The ASSIST News Service recently received the following message: “I just want to make a suggestion. Even when you use the term ‘Indian’ to describe the natives of Peru, you should know that it sounds no so good for Latin Americans. Those people you may be referring to are not Indians, they are natives or indigenous, but not Indians.”
So I contacted Dr. Dale Kietzman, the founder of Latin American Ministries, who has a PhD, in Cultural Anthropology and Latin American Studies, to get his response to this message, which he has since sent to the person who had contacted us.
Kietzman said, “While you are correct that the term ‘Indian’ is derived from the fact that Columbus thought he had reached India, or more precisely, the Indies, the use of the term is the most common one for the non-indigenous population, and is understood quite broadly to refer to the native population of the Americas rather than of India.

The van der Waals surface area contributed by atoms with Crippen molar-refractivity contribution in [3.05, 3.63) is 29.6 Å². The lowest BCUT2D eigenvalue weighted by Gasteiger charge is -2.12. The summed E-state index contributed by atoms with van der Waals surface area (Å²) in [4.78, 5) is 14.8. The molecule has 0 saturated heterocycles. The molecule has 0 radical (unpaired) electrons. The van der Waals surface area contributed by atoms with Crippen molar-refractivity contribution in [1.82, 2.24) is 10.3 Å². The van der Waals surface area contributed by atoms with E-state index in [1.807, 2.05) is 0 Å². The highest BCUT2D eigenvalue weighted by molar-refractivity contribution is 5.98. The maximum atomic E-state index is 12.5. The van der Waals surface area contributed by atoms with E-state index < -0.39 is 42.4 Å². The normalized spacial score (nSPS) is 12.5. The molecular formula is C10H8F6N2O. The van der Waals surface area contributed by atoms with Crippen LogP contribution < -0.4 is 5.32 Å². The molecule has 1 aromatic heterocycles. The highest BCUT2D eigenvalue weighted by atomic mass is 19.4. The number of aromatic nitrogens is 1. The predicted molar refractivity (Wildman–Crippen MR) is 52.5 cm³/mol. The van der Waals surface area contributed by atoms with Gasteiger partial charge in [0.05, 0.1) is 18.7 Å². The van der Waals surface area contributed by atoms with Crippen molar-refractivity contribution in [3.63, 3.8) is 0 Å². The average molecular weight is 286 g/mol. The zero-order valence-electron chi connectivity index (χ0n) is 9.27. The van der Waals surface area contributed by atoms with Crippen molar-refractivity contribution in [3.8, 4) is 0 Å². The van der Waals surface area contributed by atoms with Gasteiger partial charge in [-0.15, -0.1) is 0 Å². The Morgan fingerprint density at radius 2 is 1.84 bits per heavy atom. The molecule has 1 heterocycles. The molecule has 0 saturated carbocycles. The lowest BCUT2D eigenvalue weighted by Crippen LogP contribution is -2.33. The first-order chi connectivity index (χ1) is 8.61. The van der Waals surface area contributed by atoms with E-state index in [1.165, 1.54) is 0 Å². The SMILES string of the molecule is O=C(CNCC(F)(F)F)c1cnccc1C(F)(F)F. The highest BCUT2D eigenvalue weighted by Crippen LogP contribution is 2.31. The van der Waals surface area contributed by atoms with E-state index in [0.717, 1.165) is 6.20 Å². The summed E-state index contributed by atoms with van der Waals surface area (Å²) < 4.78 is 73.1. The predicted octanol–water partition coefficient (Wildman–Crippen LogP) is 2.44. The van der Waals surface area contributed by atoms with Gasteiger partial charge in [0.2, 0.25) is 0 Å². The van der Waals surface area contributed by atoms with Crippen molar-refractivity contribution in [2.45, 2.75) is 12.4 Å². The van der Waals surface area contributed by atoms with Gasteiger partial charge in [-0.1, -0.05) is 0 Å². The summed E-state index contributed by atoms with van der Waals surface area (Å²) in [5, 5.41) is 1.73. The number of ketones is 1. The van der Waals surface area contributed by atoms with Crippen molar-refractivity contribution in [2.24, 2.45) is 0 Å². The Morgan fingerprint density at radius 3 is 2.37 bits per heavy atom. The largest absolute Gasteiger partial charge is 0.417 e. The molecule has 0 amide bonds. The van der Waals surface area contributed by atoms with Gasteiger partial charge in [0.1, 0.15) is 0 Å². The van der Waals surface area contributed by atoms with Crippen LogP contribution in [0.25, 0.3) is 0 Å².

“It is true that the native population of the Americas generally do not use the term because they tend to refer to the individuals they are talking to or about by the name of the tribe to which they belong. A general term, when used, is apt to be ‘Amerindian’ in the United States, ‘Native’ in Canada, or ‘Indigene’ in Latin America.
|Dan Wooding with Dr. Dale Kietzman during a recent interview on ‘His Channel Live’|
“Since there are approximately 600 individual nations involved, there has never been the possibility of a conclave in which they themselves might decide on a common term to refer to all of them as a group. So that is left to common usage of those who communicate about them.
“The terms ‘native’ or ‘indigenous’ are problematical, because after multiple generations born in the land, many of us feel we also are native and indigenous.”
Dr. Kietzman is the former US Director of Wycliffe Bible Translators and was previously a translator amongst the “Indian” tribes in both Peru and Brazil.
He can be contact at: Latin American Indian Ministries, 626-795-0902 / www.laim.org or by e-mail at: email@example.com.